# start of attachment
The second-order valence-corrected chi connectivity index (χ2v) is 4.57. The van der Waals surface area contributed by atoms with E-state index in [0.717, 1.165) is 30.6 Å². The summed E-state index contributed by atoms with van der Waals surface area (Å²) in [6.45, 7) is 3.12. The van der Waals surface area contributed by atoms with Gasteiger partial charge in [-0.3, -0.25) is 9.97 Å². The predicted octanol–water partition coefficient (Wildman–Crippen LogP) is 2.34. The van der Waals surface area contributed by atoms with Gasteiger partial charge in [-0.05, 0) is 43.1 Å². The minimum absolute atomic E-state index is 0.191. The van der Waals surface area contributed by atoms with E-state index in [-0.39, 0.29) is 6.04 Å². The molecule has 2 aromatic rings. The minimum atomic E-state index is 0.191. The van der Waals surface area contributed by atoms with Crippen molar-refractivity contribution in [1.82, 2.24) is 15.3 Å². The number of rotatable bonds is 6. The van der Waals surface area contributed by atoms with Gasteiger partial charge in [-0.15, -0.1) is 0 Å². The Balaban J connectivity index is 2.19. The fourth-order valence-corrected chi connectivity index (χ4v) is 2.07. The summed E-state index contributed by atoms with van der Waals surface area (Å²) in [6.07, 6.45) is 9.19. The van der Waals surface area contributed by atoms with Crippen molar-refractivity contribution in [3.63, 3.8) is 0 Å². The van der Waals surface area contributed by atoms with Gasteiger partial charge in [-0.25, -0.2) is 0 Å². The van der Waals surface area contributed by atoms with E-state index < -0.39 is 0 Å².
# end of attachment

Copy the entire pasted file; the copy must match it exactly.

The second-order valence-corrected chi connectivity index (χ2v) is 4.57. The van der Waals surface area contributed by atoms with E-state index in [0.717, 1.165) is 30.6 Å². The summed E-state index contributed by atoms with van der Waals surface area (Å²) in [6.45, 7) is 3.12. The van der Waals surface area contributed by atoms with Gasteiger partial charge in [-0.3, -0.25) is 9.97 Å². The predicted octanol–water partition coefficient (Wildman–Crippen LogP) is 2.34. The van der Waals surface area contributed by atoms with Gasteiger partial charge in [-0.05, 0) is 43.1 Å². The minimum absolute atomic E-state index is 0.191. The van der Waals surface area contributed by atoms with E-state index in [-0.39, 0.29) is 6.04 Å². The molecule has 2 aromatic rings. The minimum atomic E-state index is 0.191. The van der Waals surface area contributed by atoms with Crippen molar-refractivity contribution in [1.82, 2.24) is 15.3 Å². The number of rotatable bonds is 6. The van der Waals surface area contributed by atoms with Gasteiger partial charge in [-0.15, -0.1) is 0 Å². The Balaban J connectivity index is 2.19. The fourth-order valence-corrected chi connectivity index (χ4v) is 2.07. The summed E-state index contributed by atoms with van der Waals surface area (Å²) in [6.07, 6.45) is 9.19. The van der Waals surface area contributed by atoms with Crippen molar-refractivity contribution in [3.63, 3.8) is 0 Å². The van der Waals surface area contributed by atoms with Gasteiger partial charge in [-0.25, -0.2) is 0 Å². The van der Waals surface area contributed by atoms with E-state index < -0.39 is 0 Å².